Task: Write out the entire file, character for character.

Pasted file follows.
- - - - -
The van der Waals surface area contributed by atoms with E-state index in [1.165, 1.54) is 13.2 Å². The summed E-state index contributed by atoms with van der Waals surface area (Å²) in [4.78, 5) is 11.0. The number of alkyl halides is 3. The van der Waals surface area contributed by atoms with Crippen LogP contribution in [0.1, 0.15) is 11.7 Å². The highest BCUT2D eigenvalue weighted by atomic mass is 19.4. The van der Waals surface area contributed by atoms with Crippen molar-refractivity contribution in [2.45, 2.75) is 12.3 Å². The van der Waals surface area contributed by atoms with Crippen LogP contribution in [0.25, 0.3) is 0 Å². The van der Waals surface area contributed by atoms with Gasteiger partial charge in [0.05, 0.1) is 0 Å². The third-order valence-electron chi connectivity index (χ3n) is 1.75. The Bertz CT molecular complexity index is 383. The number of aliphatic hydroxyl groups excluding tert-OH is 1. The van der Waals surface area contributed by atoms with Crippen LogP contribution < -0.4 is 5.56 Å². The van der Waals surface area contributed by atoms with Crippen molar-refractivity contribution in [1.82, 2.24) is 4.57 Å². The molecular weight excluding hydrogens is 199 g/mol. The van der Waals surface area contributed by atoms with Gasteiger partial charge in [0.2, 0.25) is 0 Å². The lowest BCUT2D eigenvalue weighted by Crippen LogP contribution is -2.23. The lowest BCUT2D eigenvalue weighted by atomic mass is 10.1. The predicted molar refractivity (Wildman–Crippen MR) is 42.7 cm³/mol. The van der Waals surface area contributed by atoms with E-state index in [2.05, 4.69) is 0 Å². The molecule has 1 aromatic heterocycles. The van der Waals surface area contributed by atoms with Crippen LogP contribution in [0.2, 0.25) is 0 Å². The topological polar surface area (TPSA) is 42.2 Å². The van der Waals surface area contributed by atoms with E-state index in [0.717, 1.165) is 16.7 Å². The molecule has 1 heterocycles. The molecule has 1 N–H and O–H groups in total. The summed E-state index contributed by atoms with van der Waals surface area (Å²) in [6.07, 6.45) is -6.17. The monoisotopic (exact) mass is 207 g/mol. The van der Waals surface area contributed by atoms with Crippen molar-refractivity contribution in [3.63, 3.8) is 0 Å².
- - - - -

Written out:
The van der Waals surface area contributed by atoms with E-state index in [1.165, 1.54) is 13.2 Å². The summed E-state index contributed by atoms with van der Waals surface area (Å²) in [4.78, 5) is 11.0. The number of alkyl halides is 3. The van der Waals surface area contributed by atoms with Crippen LogP contribution in [0.1, 0.15) is 11.7 Å². The highest BCUT2D eigenvalue weighted by atomic mass is 19.4. The van der Waals surface area contributed by atoms with Crippen molar-refractivity contribution in [2.45, 2.75) is 12.3 Å². The van der Waals surface area contributed by atoms with Crippen LogP contribution in [0.25, 0.3) is 0 Å². The van der Waals surface area contributed by atoms with Gasteiger partial charge in [0.05, 0.1) is 0 Å². The third-order valence-electron chi connectivity index (χ3n) is 1.75. The Bertz CT molecular complexity index is 383. The number of aliphatic hydroxyl groups excluding tert-OH is 1. The van der Waals surface area contributed by atoms with Crippen LogP contribution < -0.4 is 5.56 Å². The van der Waals surface area contributed by atoms with Crippen molar-refractivity contribution in [1.82, 2.24) is 4.57 Å². The molecular weight excluding hydrogens is 199 g/mol. The van der Waals surface area contributed by atoms with Gasteiger partial charge in [0.2, 0.25) is 0 Å². The lowest BCUT2D eigenvalue weighted by Crippen LogP contribution is -2.23. The lowest BCUT2D eigenvalue weighted by atomic mass is 10.1. The predicted molar refractivity (Wildman–Crippen MR) is 42.7 cm³/mol. The van der Waals surface area contributed by atoms with E-state index in [2.05, 4.69) is 0 Å². The molecule has 1 aromatic heterocycles. The van der Waals surface area contributed by atoms with Crippen LogP contribution in [0.2, 0.25) is 0 Å². The topological polar surface area (TPSA) is 42.2 Å². The van der Waals surface area contributed by atoms with E-state index in [0.717, 1.165) is 16.7 Å². The molecule has 1 heterocycles. The molecule has 1 N–H and O–H groups in total. The summed E-state index contributed by atoms with van der Waals surface area (Å²) in [6.07, 6.45) is -6.17. The monoisotopic (exact) mass is 207 g/mol. The van der Waals surface area contributed by atoms with Crippen molar-refractivity contribution in [3.63, 3.8) is 0 Å².